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Thread: Lets have a look at this one!!

  1. #1
    Super Moderator Dutchy357's Avatar
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    Question Lets have a look at this one!!

    Hi Guys

    This was listed recently on an internet auction site.


    BIG ANTIQUE HARRISON BROS HOWSON STAG SAILORS RIGGING ROPE KNIFE CIVIL WAR SPIKE


    DESCRIPTION

    NUMBER OF KNIVES : 1
    TANG STAMPS : HARRISON BROTHERS & HOWSON SHEFFIELD. SEE PICS.
    CLOSED LENGTH : 4 3/4 INCHES. 8 1/4 INCHES OVERALL WITH THE MAIN BLADE OPEN.
    PATTERN : UNIQUE HUGE TWO BLADE BRITISH WHALING, WHALER'S, BOATING, SAILING, YACHTING NAVAL NAVY SAILORS BOSUN RIGGING ROPE CLASP JACK KNIFE WITH TOP MOUNT MARLIN SPIKE. SEE PICS.
    CONDITION : VERY GOOD. SEE PICS.
    DAMAGE : WEAR, SCRATCHES AND PATINA ON THE BLADE. SMALL NICK AT THE VERY TIP. NORMAL WEAR ON THE HANDLES. NEEDS CLEANING. SEE PICS.
    AGE : CIVIL WAR ERA. I HAVE SEEN THIS KNIFE LISTED IN CIVIL WAR BOOKS. MY KNIFE BOOK SAYS THIS TYPE OF CONSTUCTION WAS PRIMARILY USED PRE 1860.
    COUNTRY OF ORIGIN : ENGLAND.
    HANDLES : BEAUTIFUL GENUINE STAG WITH INTEGRAL STEEL BOLSTERS, STEEL PINS AND INTEGRAL STEEL LINERS. SEE PICS.
    BLADE WEAR : HAS WEAR. SEE PICS.
    BLADE ETCH AND SHIELD : NO SHIELD. NO ETCH. SEE PICS.
    BLADE SNAP : TIGHT WITH PLAY AND GOOD SOLID SNAP. SPIKE SNAPS HARD.
    ADDITIONAL INFO : THIS IS PART OF MY PERSONAL COLLECTION THAT I WILL BE REDUCING OVER THE NEXT SEVERAL MONTHS. GREAT KNIFE FOR YOUR PERSONAL USE OR TO ADD TO YOUR COLLECTION.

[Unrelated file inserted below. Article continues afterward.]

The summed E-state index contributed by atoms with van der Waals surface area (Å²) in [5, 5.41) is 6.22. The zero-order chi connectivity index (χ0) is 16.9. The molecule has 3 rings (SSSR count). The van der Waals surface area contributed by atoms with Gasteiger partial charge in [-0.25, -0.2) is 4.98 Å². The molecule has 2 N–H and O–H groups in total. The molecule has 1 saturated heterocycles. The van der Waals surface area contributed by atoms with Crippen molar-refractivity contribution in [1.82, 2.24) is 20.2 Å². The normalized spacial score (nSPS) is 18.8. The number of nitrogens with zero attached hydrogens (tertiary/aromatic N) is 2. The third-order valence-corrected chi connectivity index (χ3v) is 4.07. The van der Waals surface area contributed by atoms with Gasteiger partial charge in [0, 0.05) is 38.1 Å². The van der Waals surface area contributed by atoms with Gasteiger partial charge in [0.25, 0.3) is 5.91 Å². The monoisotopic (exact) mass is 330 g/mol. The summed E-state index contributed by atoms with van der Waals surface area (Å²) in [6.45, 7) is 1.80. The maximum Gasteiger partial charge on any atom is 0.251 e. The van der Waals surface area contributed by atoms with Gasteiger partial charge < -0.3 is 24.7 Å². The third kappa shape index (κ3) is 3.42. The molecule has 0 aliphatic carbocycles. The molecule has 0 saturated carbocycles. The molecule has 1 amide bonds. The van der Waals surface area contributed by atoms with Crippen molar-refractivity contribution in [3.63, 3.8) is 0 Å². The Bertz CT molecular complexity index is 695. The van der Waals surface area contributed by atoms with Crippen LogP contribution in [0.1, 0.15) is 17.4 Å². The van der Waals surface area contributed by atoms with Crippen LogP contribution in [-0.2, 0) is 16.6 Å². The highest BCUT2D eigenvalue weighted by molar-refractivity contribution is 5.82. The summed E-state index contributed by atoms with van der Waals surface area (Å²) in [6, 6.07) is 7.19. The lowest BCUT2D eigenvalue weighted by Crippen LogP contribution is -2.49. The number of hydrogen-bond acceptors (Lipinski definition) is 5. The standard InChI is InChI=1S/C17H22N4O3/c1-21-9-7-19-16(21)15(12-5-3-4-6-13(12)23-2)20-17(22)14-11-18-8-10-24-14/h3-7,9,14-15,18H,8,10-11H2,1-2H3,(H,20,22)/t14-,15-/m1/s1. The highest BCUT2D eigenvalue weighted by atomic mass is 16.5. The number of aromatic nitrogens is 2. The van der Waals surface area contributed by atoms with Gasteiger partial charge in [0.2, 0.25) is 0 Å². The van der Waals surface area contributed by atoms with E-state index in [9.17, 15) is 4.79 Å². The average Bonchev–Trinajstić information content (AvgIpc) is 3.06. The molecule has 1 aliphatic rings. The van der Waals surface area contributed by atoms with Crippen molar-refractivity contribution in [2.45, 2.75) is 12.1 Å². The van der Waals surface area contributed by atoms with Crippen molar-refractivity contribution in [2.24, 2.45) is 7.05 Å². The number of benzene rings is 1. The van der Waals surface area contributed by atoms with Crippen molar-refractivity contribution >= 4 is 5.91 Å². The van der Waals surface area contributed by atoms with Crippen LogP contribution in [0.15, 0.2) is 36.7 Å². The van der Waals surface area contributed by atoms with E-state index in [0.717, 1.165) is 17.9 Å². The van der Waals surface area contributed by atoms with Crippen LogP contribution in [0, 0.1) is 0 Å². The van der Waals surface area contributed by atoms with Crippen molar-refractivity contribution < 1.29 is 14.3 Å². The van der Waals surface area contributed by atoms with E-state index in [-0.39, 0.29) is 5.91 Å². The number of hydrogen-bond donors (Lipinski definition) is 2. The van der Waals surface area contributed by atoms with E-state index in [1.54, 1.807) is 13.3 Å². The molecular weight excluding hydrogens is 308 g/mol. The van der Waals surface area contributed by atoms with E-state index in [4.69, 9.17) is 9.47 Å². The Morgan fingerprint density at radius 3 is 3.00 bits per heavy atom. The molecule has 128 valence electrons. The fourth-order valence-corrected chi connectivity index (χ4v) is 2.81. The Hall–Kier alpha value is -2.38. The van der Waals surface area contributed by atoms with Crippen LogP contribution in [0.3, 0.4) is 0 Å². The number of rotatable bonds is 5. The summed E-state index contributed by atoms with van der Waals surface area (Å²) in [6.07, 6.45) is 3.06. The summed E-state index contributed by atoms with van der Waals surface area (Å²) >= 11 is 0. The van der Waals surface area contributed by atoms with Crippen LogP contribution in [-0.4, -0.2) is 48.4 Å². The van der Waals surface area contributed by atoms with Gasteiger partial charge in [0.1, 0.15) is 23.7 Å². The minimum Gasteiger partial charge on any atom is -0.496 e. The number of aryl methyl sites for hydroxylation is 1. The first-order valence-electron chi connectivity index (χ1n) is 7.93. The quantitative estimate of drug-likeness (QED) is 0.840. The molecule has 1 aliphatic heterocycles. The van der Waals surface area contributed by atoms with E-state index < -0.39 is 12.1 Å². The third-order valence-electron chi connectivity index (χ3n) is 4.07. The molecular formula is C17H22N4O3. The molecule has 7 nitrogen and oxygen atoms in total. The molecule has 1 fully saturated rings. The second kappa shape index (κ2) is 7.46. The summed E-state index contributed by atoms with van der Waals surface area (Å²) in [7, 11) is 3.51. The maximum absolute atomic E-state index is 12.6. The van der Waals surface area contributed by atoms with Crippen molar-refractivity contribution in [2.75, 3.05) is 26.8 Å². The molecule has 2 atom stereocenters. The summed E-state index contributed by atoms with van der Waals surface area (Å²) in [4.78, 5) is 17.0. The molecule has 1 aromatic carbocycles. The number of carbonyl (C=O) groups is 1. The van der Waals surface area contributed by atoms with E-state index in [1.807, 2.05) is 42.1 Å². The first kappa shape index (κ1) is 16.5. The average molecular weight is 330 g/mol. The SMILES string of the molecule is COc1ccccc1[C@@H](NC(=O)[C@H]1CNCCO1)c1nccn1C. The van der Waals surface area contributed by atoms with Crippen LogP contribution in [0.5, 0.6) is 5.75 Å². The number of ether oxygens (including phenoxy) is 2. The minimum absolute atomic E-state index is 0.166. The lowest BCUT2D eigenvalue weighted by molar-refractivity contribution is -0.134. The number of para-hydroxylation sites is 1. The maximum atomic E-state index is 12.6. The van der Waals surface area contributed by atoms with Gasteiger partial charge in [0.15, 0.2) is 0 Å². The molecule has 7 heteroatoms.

Now I would like to know:

    Is the listing accurate? If not why not. If so why so.

    Whats good about the listing?

    Whats bad about the listing?

    Who would bid on this knife?


    Have fun.

    Regards Dutchy
    Collector

    "Good people do not need laws to tell them to act responsibly, while bad people will find a way around the laws."
    Plato (427-347 BC)

    "In politics stupidity is not a handicap."
    Napoleon Bonaparte

    dutchy357@gmail.com

  2. #2
    Fun Police KnifeKnut's Avatar
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    Dutchy, mate...
    I'm no expert, but I think this one is a trick question ;-). The thing sure looks the part, and though not my cup of tea, I reckon she's solid!
    So:
    "Is the listing accurate? If not why not. If so why so." - seems the seller went to great lengths to accurately and honestly discribe the item. And a good clear photo (though only one
    "Whats bad about the listing?" - more photos would've been good
    "Who would bid on this knife?" - a collector of period folders or sailor's knives
    How did I do?
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  3. #3
    More Posts Than the Rabbit Proof Fence
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    I'm completely ignorant of this topic, but:
    * He says "see tang stamps" - the tang stamps are hidden.
    * I find it impossible to believe this knife is 150 years old. Looks more like 40.
    * I think sheath knives would be more typical of the era.

    I wouldn't trust the listing.

  4. #4
    Moderator Stewart Townsend's Avatar
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    I spoke to Dutchie about this knife when I was at his place so I will not say anything.
    Stewart Townsend
    Vice President
    Australian Knifemakers Guild